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I'm using (and loving) Pantheon to build out a new Drupal 7 project. All has gone well and now I'm live! And that's the problem... now that I'm live, I'm confused about the proper/best-practices workflow for updating configuration and code changes from dev/test, but preserving the real content in live?!

To put it another way, I have configuration changes (new views, settings, etc.) and code changes (new modules) in dev/test that I want to push into live... but I don't want to override the real content that's there in live.

So what now? Do I pull the code changes from dev/test into live and redo all of the configuration changes? If I use Pantheon's Workflow to "Clone the database and files from Testing into the Live environment"...

pantheon ...will I lose all of my live content? (That would be bad!)

Any advice on best-practices here would be appreciated!

closed as off-topic by Mołot, Bala, Letharion, Free Radical, Jimajamma Jan 23 '14 at 18:27

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  • Yes, you will lose all of the content in live (if the DB doesn't match your "test" environment) because you are overwriting your "live" database. – inertialmedia Jan 23 '14 at 2:43
  • @inertialmedia That's what I was afraid of. Thanks for the confirmation! – Sam Jan 23 '14 at 3:51
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    This question appears to be off-topic because it is about Pantheon, and not Drupal. – Letharion Jan 23 '14 at 9:38
  • Okay. I'll buy that. I could adjust it to be more generic as I think these concepts extend beyond just Pantheon sites. But... should I? – Sam Jan 25 '14 at 3:41
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Pushing a database from test to live is considered bad practice, which is why this is not a built in function on Pantheon. Generally speaking, once a site is up:
1. code should go from dev -> test -> live
2. database should go from live -> test -> dev
3. Configuration changes should be placed into code where possible.

Features and Strongarm work well to export database changes to code.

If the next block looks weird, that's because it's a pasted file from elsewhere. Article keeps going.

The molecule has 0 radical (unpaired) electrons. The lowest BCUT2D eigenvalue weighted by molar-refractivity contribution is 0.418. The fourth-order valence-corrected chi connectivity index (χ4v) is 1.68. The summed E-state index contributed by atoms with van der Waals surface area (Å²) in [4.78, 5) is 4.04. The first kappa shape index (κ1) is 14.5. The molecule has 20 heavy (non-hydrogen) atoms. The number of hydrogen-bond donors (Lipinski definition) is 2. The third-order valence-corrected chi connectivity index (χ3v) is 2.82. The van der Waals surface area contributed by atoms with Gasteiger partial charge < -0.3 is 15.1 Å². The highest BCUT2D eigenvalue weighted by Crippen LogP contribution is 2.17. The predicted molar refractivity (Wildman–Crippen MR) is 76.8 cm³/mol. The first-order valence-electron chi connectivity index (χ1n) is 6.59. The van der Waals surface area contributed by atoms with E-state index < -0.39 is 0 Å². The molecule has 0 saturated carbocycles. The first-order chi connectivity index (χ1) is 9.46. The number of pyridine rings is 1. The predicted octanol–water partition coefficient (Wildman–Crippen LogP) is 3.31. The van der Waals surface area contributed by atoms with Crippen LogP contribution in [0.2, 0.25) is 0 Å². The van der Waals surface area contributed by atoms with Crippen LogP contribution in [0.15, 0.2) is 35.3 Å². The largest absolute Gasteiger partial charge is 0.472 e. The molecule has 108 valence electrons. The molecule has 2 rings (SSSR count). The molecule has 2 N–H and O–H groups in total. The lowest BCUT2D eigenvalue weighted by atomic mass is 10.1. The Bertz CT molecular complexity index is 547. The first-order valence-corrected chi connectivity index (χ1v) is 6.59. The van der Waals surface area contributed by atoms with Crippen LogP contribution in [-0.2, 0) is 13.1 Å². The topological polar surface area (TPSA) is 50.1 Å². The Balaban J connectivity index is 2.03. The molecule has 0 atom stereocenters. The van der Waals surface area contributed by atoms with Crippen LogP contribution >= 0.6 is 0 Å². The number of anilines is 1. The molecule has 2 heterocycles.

1. Change Database settings on dev
  2. Add those changes to a feature.
  3. Commit those changes and other code changes to git.
  4. Push feature to test and enable.
  5. Test to make sure feature pushed cleanly and appropriately

    • if it fails start over from dev.
  6. Redeploy to live and enable feature again.

In the future, all changes to those settings should go through the same feature. I.e. If a feature contains a view, all future changes to that view should be redone on that same feature and pushed that way.

Features is picky. If a dependency is missed, it can break on deployment. If more than one feature contains the same configuration, the features will go into conflict, which can break functionality. As long as all configurations that are necessary are included, all unnecessary configurations are excluded, and you make sure to test before deploying to prod, you should be fine.

If features is too complicated of cumbersome, Deploy module is a good way to redo work on live automagically.

Finally some database settings, such as views, can be exported. Export the view on test, then copy that code, and import it though the GUI on live.

  • That makes sense. Thanks! I think I'll give the Features module a shot. But before I do, any thoughts on the Configuration Management module ( drupal.org/project/configuration ), which claims to "provide the same functionality as a subset of the Features module"? – Sam Jan 23 '14 at 3:50
  • I have never used it, but the description is correct: Features was not designed to provide configuration management, it picked role up as it developed. As such, working with it can be trying sometimes. If Configuration Management module does what it claims to do, it sounds like a much better solution than Features. – user204992 Jan 23 '14 at 4:24
  • I just tried out the Configuration Management module to move configurations from Dev to Test. Seems to work great! Although there is a bit of a learning curve. One thing that is a bit disconcerting is the warning that you receive right before you import: "Importing configurations will write your configurations directly to the activestore. DO NOT USE THIS ON A PRODUCTION SITE!" Isn't that the whole point though? To use this on a production site so you don't have to redo your configurations? – Sam Jan 25 '14 at 3:19
  • Apparently, Configuration Management is only in Alpha: drupal.stackexchange.com/questions/101120/… – Sam Jan 26 '14 at 3:16

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